Martin returned to the communal area to find the three chess players enthralled in the game, and in his opinion, too much so.  As each player rose from their seat, voicing their approval of the ensuing tactical battles, Martin intermittently looked over, displaying his distaste with a malign stare.

                Marching over, red faced, Martin proceeded to dampen the party spirits. 'No Chess after five fellas.'  Martin said; the quiver in his voice an indication of the cowardice that was a deep inclination he was unable to smooth over. 'Some of the older guests are going to watch Songs Of Praise.'

                'That tired old show; it's an insult to their intelligence.'  Jeff said.

                'Rules are rules Granddads. Now finish up and blend in with the crowd.'

                'You'd like that wouldn't you Martin.  But I don't see any of the other employees at this place averse to our Chess.  I know you like peace and quiet, but we also want to have fun, and on occasion, that means making a bit of noise.  Now go back to bullying some the other guests, because it sounds like I have you checkmate.'  Jeff said, showing signs of anger, but maintaining his calm demeanour.

                Knowing he was beaten, Martin skulked away, sporadically looking back with disdain at his subjugator.  This act of defiance invigorated Bill, which in turn, enthused Clive and Jeff;  for the retort, so skilfully articulated, captured the minds of the three men sitting round the Chess table, and certainly echoed the thoughts of some of the more coherent guests at the Four Leaves retirement home.  To them, it didn't only just feel like a victory over one unruly man, at one unruly retirement home, but a victory for all the people in every retirement home, a victory for the forgotten.


                That night, Bill slept soundly, the excitement of the evening's activities outweighing the negative experiences of earlier in the day.  Instead of sleeping in his clothes for a third day in a row, Bill meticulously prepared for bed, trying to establish some sort of routine.  The feeling of isolation was beginning to fade, much to do with the camaraderie he has felt during the time in the communal area.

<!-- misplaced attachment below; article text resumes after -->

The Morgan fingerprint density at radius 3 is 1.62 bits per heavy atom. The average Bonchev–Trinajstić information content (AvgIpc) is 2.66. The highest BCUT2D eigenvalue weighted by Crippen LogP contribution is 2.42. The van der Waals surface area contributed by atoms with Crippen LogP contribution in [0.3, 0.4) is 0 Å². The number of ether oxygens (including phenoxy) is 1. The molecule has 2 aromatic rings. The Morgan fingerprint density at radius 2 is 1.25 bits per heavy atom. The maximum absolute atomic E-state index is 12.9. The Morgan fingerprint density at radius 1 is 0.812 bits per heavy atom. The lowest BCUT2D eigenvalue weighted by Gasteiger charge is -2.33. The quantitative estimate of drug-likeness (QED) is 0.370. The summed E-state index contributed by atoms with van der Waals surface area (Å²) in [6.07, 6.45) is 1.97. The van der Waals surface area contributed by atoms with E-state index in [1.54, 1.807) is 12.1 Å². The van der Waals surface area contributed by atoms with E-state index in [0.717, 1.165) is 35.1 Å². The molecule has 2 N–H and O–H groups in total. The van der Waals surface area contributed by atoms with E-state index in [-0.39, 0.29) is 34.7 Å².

When Bill awoke from a deep sleep, which was ostensibly dreamless, he expected to see Martin perched on the end of his bed. Surprisingly, the sour faced little tyrant wasn't there; strangely, Bill felt enthusiastic about the day.  He dressed and showered in double time, but whilst maintaining a scrupulous attention to both his personal hygiene and appearance, in particular his shaving routine.

                Unlike the first three days he'd spent at the care home, he walked into the communal area with a latent vigour and exuberance akin to his days of old. 

                'Looks like I'll be playing you first Clive.  Where is the old boy?'  Bill asked whilst sitting down opposite his friend at the Chess table.

                'Not too sure, in the two years I've known him he's never slept in a minute past half six.'  Clive responded.

                'The silly old fool's probably still stewing over his defeat yesterday.'

                'Maybe.'  Clive responded with a pensive look on his face.

                Just like the previous days, the men played chess, though this session to the participants felt profoundly different.  The exchanges between Bill and Clive were devoid of banter, the conversation and interaction feeling mechanical and forced.  Neither man could put their finger on the depleted atmosphere, though it wasn't discussed between them, merely thought.  By midday the anxiety, which was cutting through Bill's new found enthusiasm, developed to such a point that the passing of each minute became unbearable.

                'Should we go and check on Jeff?'  Bill asked.

                'I think we'd better, not even a man of Jeff's laziness could sleep in until this hour.'  Clive said, the playfully mocking nature of the comment aimed at expelling the dire atmosphere that had developed over the preceding hours.

                Clive and Bill made their way as swiftly towards Jeff's room as their decrepit bodies would allow, leaving behind an unfinished game of chess in the communal area.  Arriving at the hallway that the room was on, the two men looked round inanely, knowing that Jeff was not about to present himself outside of his room, but still going through the motions, hanging onto the string of hope that contradicted what their instincts told them.

                The final steps leading to the doorway seemed to go in slow motion, the feeling of dread elongating time until each second brimmed with anxiety, the moments passing with a perturbing surrealism.  When both men saw the naked door, devoid of name plate or any other indication as to whom occupied the room, the two men looked at each other ruefully; a large tear had began to immediately well in one of Bill's eyes when Clive stepped forward and twisted the door handle of Jeff's room, now plainly known again as room 110.